Russian Empire
Россійская Имперія (Pre-reformed Russian)
Российская Империя (RussianCyrillic)
Flag of Russia.svg Lesser CoA of the empire of Russia.svg
Flag Coat of arms
"S nami Bog!"
Съ нами Богъ!
"God is with us!"
Russian Empire (orthographic projection).svg
All territories that were ever part of the Russian Empire or in its sphere of influence.
  Spheres of influence
Capital 1721–1728 St. Petersburg
1728–1730 Moscow
1730–1917 St. Petersburg
Languages Official languages:
Religion Official
Russian Orthodox
Government Autocracy
Absolute monarchy by divine right before
1906 Constitutional monarchy from 1906
 •  1721–1725 Peter I (first)
 • 1894–1917 Nicholas II (last)
Chairman of the
Council of Ministers
 • 1905–1906 Sergei Witte (first)
 • 1917 Nikolai Golitsyn (last)
Legislature Emperor exercises legislative power in conjunction with the State Council and State Duma
 •  Upper house State Council
 •  Lower house State Duma
 • Accession of Peter I 7 May 1682
 •  Empire proclaimed 22 October 1721
 • Decembrist revolt 26 December 1825
 • Feudalism abolished 3 March 1861
 • 1905 Revolution January–December 1905
 • Constitution adopted 6 May 1906
 •  February Revolution 15 March 1917
 • October Revolution 7 November 1917
Currency Ruble
Preceded by
Succeeded by
Flag of Oryol (variant).svg wikipedia:Tsardom of Russia
Russian Republic Flag of Russia.svg
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The Russian Empire (Pre-reform Russian orthography: Россійская Имперія, Modern Russian: Российская империя, translit: Rossiyskaya Imperiya) was a state that existed from 1721 until overthrown by the short-lived liberal February Revolution in 1917. One of the largest empires in world history, stretching over three continents, the Russian Empire was surpassed in landmass only by the British and Mongol empires. It played a major role in 1812–14 in defeating Napoleon's ambitions to control Europe, and expanded to the west and south. It was often in conflict with the Ottoman Empire (which in turn was usually protected by the British).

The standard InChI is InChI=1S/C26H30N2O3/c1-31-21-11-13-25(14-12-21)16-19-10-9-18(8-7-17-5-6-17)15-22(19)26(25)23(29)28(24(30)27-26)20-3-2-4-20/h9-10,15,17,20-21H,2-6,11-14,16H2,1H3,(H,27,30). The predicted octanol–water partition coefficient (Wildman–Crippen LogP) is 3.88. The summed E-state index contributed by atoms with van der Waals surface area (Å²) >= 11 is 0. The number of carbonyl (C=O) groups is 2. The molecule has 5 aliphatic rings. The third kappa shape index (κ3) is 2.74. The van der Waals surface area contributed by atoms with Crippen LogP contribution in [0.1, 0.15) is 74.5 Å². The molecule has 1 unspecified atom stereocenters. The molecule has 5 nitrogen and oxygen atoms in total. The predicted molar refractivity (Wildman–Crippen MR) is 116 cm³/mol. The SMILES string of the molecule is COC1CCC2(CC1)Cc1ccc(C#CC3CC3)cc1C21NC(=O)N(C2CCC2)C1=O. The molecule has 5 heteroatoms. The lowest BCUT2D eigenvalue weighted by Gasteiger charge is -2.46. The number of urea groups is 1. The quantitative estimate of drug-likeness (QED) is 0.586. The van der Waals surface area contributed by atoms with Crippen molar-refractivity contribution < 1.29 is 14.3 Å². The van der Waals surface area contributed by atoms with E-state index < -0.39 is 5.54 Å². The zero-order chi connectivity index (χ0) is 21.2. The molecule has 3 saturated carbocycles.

At the beginning of the 19th century, the Russian Empire extended from the Arctic Ocean in the north to the Black Sea on the south, from the Baltic Sea on the west to the Pacific Ocean, and (until 1867) into Alaska in North America on the east. With 125.6 million subjects registered by the 1897 census, it had the third largest population in the world at the time, after Qing China and the British Empire. Like all empires, it included a large disparity in terms of economics, ethnicity, and religion. There were numerous dissident elements, who launched numerous rebellions and assassination attempts; they were closely watched by the secret police, with thousands exiled to Siberia.

Economically, the empire was heavily rural, with low productivity on large estates worked by serfs, until they were freed in 1861. The economy slowly industrialized with the help of foreign investments in railways and factories. The land was ruled by a nobility called Boyars from the 10th through the 17th centuries, and then was ruled by an emperor called the "Tsar". Tsar Ivan III (1462 – 1505) laid the groundwork for the empire that later emerged. He tripled the territory of his state, ended the dominance of the Golden Horde, renovated the Moscow Kremlin, and laid the foundations of the Russian state. Tsar Peter the Great (1682 - 1725) fought numerous wars and built a huge empire that became a major European power. He moved the capital from Moscow to the new model city of St. Petersburg, and led a cultural revolution that replaced some of the traditionalist and medieval social and political system with a modern, scientific, Europe-oriented, and rationalist system.

Catherine the Great (1761 - 1796) presided over a golden age. She expanded the nation rapidly by conquest, colonization and diplomacy. She continued Peter the Great's policy of modernisation along West European lines. Tsar Alexander II (1855 - 1881) promoted numerous reforms, most dramatically the emancipation of all 23 million serfs in 1861. His policy in Eastern Europe was to protect the Orthodox Christians under the rule of the Ottoman Empire. That involvement by 1914 led to Russia's entry into the First World War on the side of Serbia and the Allies, and against the German, Austrian and Ottoman empires. Russia was an absolute monarchy until the Revolution of 1905 and then became a constitutional monarchy. The empire collapsed during the February Revolution of 1917, the result of massive failures in its participation in the First World War.

History Edit